1. Impact on freedom of expression
The potential impact of a regulator on freedom of expression depends largely on two factors: the scope and definition of the harms which the body is tasked with preventing; and the nature of its powers of enforcement and sanctioning.

Definition of harms
Although we don’t currently know exactly what legal framework any potential regulator would be tasked with enforcing, it is likely that any set of regulations will set out certain forms of harm or types of harmful content and contain a requirement that social media platforms work to prevent them. At first glance, this mandate may seem relatively innocuous, but if the tenor of the government’s Internet Safety Strategy Green Paper is anything to go by, it seems likely that the spectrum of harms that platforms may be tasked with preventing may be be very broad indeed.

This is concerning from a human rights perspective, because the regulator’s working definition of harm and harmful content will exert a significant amount of influence on social media platforms’ internal content policies – particularly if the regulator has the power to define certain types of harm in an iterative way, or provide interpretative guidance on these harms.  If these harms are overly broad or generate any uncertainty as to their scope it is likely that this mechanism would create a risk that platforms – fearing contravention of a code of practice or duty of care – would remove content which is protected by the right to freedom of expression and is, in fact, lawful.

Enforcement powers
It is likely that a regulator would be accorded enforcement powers in some form. These could range from simply publicising non-compliance with any code of practice or duty of care, to more punitive sanctions, such as fines.

If excessive, enforcement powers can create incentives for social media platforms to play it safe and take down content which might in fact be lawful and protected by the right to freedom of expression – especially in “grey areas” of content or speech which may be critical, offensive or challenging. Evidence from the implementation of the Network Enforcement Act (NetzDG) in Germany earlier this year has suggested that this is a likely eventuality. Since the introduction of the tight timelines and heavy fines for non-compliance included in the NetzDG (48 hours in the case of “manifestly unlawful” content), there have been a number of high-profile examples of Twitter (for example) removing tweets which were controversial, satirical and ironic, but not obviously illegal.

2. Impact on transparent and accountable decisionmaking

Human rights apply online as well as offline, and so the same principles which underpin permissible restrictions on freedom of expression offline also apply to its restriction online. This means that restrictions, including the removal of content, should only take place following a clear, transparent and rights-respecting process, with appropriate accountability mechanisms and the possibility of an independent appeal process.

A regulatory body with the power to enforce rules governing online content which is unlawful would shift judicial and quasi-judicial functions to platforms, or their nominees, forcing them to make determinations regarding whether particular forms of content are legal or not. This would include determinations on whether certain content constituted, among other things, hate speech, defamation, and incitement to violence or terrorism.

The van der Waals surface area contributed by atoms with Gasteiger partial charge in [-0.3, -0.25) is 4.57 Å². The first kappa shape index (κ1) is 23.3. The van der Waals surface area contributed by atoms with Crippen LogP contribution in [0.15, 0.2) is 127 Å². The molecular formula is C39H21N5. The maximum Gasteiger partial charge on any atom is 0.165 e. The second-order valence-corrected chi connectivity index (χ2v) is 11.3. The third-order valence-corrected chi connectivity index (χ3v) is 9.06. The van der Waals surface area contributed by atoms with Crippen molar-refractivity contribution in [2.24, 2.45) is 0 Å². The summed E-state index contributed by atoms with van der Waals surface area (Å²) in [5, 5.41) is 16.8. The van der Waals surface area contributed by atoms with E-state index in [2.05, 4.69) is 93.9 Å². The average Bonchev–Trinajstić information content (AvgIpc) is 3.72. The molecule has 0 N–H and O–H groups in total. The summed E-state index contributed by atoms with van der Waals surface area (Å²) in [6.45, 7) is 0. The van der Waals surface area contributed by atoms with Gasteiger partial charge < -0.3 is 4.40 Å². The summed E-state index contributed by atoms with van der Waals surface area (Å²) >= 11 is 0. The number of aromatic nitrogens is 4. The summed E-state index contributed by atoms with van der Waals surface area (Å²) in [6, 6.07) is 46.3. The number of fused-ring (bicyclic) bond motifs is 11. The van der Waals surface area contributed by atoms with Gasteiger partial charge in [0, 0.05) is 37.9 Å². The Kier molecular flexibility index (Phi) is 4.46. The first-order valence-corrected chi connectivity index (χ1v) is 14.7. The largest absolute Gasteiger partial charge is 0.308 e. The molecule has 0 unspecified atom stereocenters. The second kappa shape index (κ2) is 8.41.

Even if the regulator’s mandate were limited to enforcement of rules relating to “harmful” but lawful content, such as bullying or insulting other individuals, there are similar concerns over whether platforms are well-placed and able to make determinations as to what content is harmful. This risk is magnified by the sheer scale of content, which means an in-person review is unlikely to be feasible. Automated processes, which would serve as replacement for a in-person review, are notoriously poor at categorising this kind of content.  

When these mandates are combined with the threat of sanctions for non-compliance, there is a real risk, as noted above, that platforms will simply remove all “grey area” content, dragging in content which is protected under the right to freedom of expression, with no guaranteed mechanisms for accountability or safeguards to protect individual rights, as there are when decisions are made by public authorities or the judiciary.

And given the absence of an equivalent body regulating all “offline” speech, the creation of a regulator with oversight over social media platforms could create a perverse situation where speech which is lawful, but potentially harmful, is restricted when it is expressed online, but not when it is expressed in person.

3. The risk of proposals being adopted into other jurisdictions

As we’ve noted throughout this blog series, there has been a recent trend of states passing copycat legislation relating to the internet, including legislation regulating online content. As such, any proposals which are put forward in the UK, including a new regulatory body for online content, have the potential to be adopted in other states which could then point to the UK for justification. However, notwithstanding the problems listed above, the UK does at least have some safeguards in place when it comes to freedom of expression which mitigate the risks, such as an independent judiciary, national human rights institutions, and the Human Rights Act 1998. In states where speech which should be protected under international human rights law is criminalised, or where there are no equivalent effective safeguards, the effects of such a regulator could be far more restrictive than they would be in the UK.

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What Next?

A broad range of vocal stakeholders in support of establishing a social media regulator means that it is becoming increasingly likely that one will be proposed in the UK government’s upcoming Online Harms White Paper.

There are, however, substantial concerns over the impact that the introduction of a regulator would have on freedom of expression in the UK. If a regulator is to be established, it is critical that the government fully understands the potential impacts of its powers, mandate and operation on the enjoyment of human rights in the UK, and puts appropriate safeguards in place to mitigate these risks. Civil society can help ensure this by engaging in the white paper consultation.